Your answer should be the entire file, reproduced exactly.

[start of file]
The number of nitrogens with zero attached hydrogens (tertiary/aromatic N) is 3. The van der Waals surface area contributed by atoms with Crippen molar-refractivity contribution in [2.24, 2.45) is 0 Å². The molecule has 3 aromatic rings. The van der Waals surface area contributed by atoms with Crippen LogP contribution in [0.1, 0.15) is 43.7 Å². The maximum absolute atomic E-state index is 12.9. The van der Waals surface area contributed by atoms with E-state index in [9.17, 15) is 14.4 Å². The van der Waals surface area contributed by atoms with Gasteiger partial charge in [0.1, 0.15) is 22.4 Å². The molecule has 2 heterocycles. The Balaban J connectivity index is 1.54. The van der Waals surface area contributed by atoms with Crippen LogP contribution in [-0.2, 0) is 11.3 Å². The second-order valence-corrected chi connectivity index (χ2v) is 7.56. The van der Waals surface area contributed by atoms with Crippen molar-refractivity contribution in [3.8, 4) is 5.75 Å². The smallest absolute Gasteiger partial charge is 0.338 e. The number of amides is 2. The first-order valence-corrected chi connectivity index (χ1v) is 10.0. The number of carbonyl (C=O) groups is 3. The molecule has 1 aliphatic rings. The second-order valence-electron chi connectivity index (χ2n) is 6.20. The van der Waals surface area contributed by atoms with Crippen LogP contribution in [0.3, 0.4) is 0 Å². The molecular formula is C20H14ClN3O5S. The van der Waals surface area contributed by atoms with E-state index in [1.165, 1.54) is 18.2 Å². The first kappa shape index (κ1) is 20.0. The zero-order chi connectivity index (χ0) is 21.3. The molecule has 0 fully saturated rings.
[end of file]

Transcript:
The number of nitrogens with zero attached hydrogens (tertiary/aromatic N) is 3. The van der Waals surface area contributed by atoms with Crippen molar-refractivity contribution in [2.24, 2.45) is 0 Å². The molecule has 3 aromatic rings. The van der Waals surface area contributed by atoms with Crippen LogP contribution in [0.1, 0.15) is 43.7 Å². The maximum absolute atomic E-state index is 12.9. The van der Waals surface area contributed by atoms with E-state index in [9.17, 15) is 14.4 Å². The van der Waals surface area contributed by atoms with Gasteiger partial charge in [0.1, 0.15) is 22.4 Å². The molecule has 2 heterocycles. The Balaban J connectivity index is 1.54. The van der Waals surface area contributed by atoms with Crippen LogP contribution in [-0.2, 0) is 11.3 Å². The second-order valence-corrected chi connectivity index (χ2v) is 7.56. The van der Waals surface area contributed by atoms with Crippen molar-refractivity contribution in [3.8, 4) is 5.75 Å². The smallest absolute Gasteiger partial charge is 0.338 e. The number of amides is 2. The first-order valence-corrected chi connectivity index (χ1v) is 10.0. The number of carbonyl (C=O) groups is 3. The molecule has 1 aliphatic rings. The second-order valence-electron chi connectivity index (χ2n) is 6.20. The van der Waals surface area contributed by atoms with Crippen LogP contribution in [0.3, 0.4) is 0 Å². The molecular formula is C20H14ClN3O5S. The van der Waals surface area contributed by atoms with E-state index in [1.165, 1.54) is 18.2 Å². The first kappa shape index (κ1) is 20.0. The zero-order chi connectivity index (χ0) is 21.3. The molecule has 0 fully saturated rings.